The immediate prototypes of Zhang Xiaogang’s Big Family series are formal group photographic portraits from the 1950’s and 60’s, including those of Zhang’s own family, a source of the painter’s “endless reveries.”1 From these old black-and-white pictures Zhang Xiaogang derived the series’ paradigmatic features: a subdued, nearly monochromatic palette; a thickly layered but flat surface, without overt evidence of brushwork; a general compositional restriction to upper bodies; the rigid and frontal poses and faces; and of course the Mao-era hairstyles and dress. The off-color passages, first introduced as patches of light on the faces, later became independent surface elements that recall damaged photographs. Given the series’ origin in the genre of the family portrait, it has become customary to attribute its success to the importance of the concept of family in Chinese culture. The critic and dealer Johnson Chang has written, for example, “Through the Chinese tradition of portraiture, Zhang has drawn upon the classical iconography of ancestor portraiture of which every Chinese would have vague collective memory of.”2 Likewise, for Li Xianting, “The legacy of Confucian ethics takes visual form in the common Chinese family’s ‘family group’ photographs. The technique of formal retouching, the classical upright pose of the figures, the rigidly set social order: all reveal the enduring power of the blood relationship.”3
But the families Zhang Xiaogang paints have a historical specificity that the labels “Chinese” and “Confucian” do not quite capture. Despite the series’ title, none of these families is in fact “big”; never once do more than two generations or more than a handful of individuals share the same canvas, whereas portraits of extended families, with grandparents and grandchildren huddled together, were in fact very common. Although the red lines that connect Zhang’s family members often extend to the edges of the canvases, and although infant genitalia are recurring motifs, these intimations of a lineage continuing beyond the frame are ultimately subservient to an image of the nuclear family, which is not so much traditional or Confucian as distinctly modern. The preponderance of the single child, almost always centered and preternaturally self-conscious like the infant Christ in European pictures, has reminded more than one critic of China’s One-child Policy, introduced in 1978. Karen Smith writes of these works, “Conjuring allusions to received impressions of China under Mao and through the Cultural Revolution, [the Big Family paintings] are eloquently, poignantly, Chinese in their sensibilities. Since the format is derived from conventional black and white, occasionally handcoloured photographic snapshots of the proletariat post-1949, these are sensibilities that Zhang Xiaogang renders accessible to all.”4 Also referring to the People’s Republic, the historian Joseph Esherick writes of the “reconstitution of the family as a nuclear family with a husband-wife pair and their children. The spousal bond became more important than ever, though it was often tested in the turmoil of political campaigns.”5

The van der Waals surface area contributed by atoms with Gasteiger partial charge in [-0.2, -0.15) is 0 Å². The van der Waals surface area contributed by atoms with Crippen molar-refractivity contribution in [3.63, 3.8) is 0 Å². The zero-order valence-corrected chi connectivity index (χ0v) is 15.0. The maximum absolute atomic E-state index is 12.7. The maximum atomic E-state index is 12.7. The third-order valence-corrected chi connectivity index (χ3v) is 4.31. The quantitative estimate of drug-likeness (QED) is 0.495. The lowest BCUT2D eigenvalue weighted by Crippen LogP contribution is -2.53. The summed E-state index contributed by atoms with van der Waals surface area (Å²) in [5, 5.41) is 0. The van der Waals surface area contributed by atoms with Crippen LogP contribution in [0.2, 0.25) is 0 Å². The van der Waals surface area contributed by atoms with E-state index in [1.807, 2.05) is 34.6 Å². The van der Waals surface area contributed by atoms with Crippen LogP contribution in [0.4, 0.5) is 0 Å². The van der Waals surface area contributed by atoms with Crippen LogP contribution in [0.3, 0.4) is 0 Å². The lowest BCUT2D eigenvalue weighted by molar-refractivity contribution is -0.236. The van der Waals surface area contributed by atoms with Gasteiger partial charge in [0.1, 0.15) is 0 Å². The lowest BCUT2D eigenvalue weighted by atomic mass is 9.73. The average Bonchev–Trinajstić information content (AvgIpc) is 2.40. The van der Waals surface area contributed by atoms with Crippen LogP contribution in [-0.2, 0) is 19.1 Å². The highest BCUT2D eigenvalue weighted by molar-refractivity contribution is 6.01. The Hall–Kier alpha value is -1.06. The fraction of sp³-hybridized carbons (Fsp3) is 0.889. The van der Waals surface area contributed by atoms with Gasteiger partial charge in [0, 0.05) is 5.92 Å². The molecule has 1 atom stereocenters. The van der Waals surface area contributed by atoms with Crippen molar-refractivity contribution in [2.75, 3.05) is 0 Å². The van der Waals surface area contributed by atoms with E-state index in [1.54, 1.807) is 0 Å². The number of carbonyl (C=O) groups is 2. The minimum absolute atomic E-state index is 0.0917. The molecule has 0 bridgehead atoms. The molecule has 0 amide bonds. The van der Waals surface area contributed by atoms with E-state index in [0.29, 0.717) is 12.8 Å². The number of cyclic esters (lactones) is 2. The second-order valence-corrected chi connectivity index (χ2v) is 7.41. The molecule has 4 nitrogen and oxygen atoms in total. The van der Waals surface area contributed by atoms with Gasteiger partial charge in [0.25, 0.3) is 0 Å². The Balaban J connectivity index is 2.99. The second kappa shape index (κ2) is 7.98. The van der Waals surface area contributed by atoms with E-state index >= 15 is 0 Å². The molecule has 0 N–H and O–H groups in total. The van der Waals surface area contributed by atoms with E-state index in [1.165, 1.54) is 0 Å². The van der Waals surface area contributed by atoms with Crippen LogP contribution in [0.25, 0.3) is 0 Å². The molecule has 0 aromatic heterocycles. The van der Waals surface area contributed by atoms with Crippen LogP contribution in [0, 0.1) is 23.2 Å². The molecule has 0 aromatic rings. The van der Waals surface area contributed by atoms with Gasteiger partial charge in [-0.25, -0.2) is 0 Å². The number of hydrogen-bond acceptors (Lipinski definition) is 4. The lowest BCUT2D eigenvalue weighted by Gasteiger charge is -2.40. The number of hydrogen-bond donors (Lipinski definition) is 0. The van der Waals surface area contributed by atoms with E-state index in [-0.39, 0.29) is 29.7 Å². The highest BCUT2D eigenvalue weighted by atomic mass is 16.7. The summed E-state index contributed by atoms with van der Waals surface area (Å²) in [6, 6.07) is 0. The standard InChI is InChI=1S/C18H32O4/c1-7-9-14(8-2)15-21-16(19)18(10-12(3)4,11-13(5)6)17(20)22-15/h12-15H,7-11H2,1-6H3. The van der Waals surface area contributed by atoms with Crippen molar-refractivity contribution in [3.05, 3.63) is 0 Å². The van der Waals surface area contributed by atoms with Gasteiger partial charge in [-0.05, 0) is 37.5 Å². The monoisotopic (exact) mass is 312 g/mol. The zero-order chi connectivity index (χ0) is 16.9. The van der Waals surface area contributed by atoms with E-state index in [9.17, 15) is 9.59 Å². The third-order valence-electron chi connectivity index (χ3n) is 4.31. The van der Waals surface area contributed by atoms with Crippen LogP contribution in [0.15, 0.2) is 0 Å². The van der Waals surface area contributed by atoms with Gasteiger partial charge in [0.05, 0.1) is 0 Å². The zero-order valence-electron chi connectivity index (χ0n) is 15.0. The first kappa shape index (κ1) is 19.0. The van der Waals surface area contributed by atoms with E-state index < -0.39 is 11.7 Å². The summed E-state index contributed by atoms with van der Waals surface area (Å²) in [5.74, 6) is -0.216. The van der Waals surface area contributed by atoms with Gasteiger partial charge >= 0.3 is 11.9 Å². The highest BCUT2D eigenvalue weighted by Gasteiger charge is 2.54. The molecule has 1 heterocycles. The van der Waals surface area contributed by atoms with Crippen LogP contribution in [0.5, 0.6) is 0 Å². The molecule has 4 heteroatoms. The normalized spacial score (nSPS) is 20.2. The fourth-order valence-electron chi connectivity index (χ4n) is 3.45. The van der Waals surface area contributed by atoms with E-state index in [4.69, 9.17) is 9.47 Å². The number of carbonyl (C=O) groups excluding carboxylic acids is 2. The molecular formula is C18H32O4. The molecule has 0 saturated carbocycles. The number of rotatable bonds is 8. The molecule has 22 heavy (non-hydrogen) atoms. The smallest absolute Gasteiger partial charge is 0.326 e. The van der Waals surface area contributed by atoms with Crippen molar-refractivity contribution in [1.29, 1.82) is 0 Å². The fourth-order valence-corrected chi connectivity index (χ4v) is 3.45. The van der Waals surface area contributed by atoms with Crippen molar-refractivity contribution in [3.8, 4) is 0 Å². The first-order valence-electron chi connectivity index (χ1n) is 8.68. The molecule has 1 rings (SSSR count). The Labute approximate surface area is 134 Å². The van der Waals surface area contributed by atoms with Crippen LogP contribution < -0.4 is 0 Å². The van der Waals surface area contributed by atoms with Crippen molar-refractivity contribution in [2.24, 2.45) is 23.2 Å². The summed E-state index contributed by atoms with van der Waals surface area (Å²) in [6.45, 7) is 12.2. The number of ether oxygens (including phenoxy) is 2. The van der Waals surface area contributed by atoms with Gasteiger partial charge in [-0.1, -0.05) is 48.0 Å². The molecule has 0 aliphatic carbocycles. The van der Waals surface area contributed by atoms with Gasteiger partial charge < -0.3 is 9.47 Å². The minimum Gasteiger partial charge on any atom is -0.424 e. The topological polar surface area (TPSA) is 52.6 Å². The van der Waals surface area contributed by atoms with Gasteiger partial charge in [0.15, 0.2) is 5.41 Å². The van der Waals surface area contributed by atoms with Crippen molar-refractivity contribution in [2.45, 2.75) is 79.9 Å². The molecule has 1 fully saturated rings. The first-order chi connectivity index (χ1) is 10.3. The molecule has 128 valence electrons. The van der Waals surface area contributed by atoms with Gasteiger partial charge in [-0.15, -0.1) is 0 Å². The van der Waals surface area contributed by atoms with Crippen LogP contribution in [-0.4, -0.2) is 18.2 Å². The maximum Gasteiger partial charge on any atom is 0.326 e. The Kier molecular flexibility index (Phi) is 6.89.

In the Big Family series, historical “turmoil” is not only alluded to by period details like the Mao suits and effigies and the Red Guard armbands. The paintings’ poignancy lies rather in their reconciliation of the moral and emotional contradictions of China’s recent past in an understated but ambiguously suggestive visual language. The character of Zhang Xiaogang’s art may be clarified with a comparison to Wang Guangyi and Fang Lijun, representatives respectively of Political Pop and Cynical Realism, the dominant artistic currents in Chinese contemporary art in the 1990’s. The three painters were selected by Johnson Chang to participate in the 1994 São Paulo Biennial, where Big Family made its debut, and exhibited together again in the 2002 exhibition Image is Power. Zhang Xiaogang is sometimes uncomfortably labeled a Cynical Realist. But the stylistic and temperamental differences between these artists are stark. While Wang mockingly plays with the impersonal iconographies of communism and consumerism, Zhang digs deeply into his own emotions and family history, particularly his relationships to his daughter and mother. As Arne Glimcher, founder of the Pace Gallery, puts it in a 2008 catalogue introduction, “Now, fifteen years later, the artist’s aspiration to create a personal vision has long since subsumed his desire to make a political statement. Indeed, Zhang Xiaogang’s works are anything but cynical.”6 Gao Minglu has likewise distinguished Zhang and his fellow southwestern artists’ “subtle and indirect” works, critical but still deeply humanistic, from the unabashed postmodern “shallowness” of coastal and Beijing artists.7 Indeed, Zhang Xiaogang’s quietly unsettling paintings recall Father of 1981 by Luo Zhongli, his classmate at the Sichuan Academy of Fine Art, an earlier reflection of the manifold ambivalences of “family” in the post-Mao era.8
Importantly, the contrast extends to the nitty-gritty of painterly practice. Whereas Wang and Fang revel in a deadpan superficiality, for Zhang, “To bring out a sense of vacuousness and feminine detachment, I must adhere to a rigorous painting process, and apply very thin layers one after another, repeatedly. Generally a face needs four to five layers.”9 That his paintings remind some critics of the quick charcoal sketches of street portraitists only dramatizes his labor. In contrast to Wang and Fang’s in-your-face compositions and colours, Zhang reworks the same quiet compositions and subdued colour schemes again and again. The watery eyes that began to appear in the Big Family paintings hint at traumatic memories beneath the dazed and blank faces, pointing to some interiority and history as well as Zhang’s own emotional investment in his subjects. On the other hand, these eyes— the key to the subject’s presence in traditional portraits and religious icons alike—are unrealistically jet-black and oversize, and being invariably unfocused or directed off-axis, they remain spiritually vacant. The translucent glazes and congealed pools of white pigments that render the films of tears are also when the medium is exposed, when paint is nakedly paint. Thus, where surface seems to open into depth, depth reveals itself as a surface illusion, and the two are inextricably bound. Although the Big Family paintings are often described, even by Zhang Xiaogang himself, as completing his transition from an“expressionist” to a “surrealist” mode, these terms of early-20th-century Western modernism are not entirely accurate. “Repressive” is perhaps a better description, for the moments of surrealism are not there instead of expression, but to conceal, resist, and thus draw attention to it. To quote Zhang again, “I repeat one formulaic ‘beautiful’ face after another; they seem calm on the surface but are full of numerous complex emotions.”10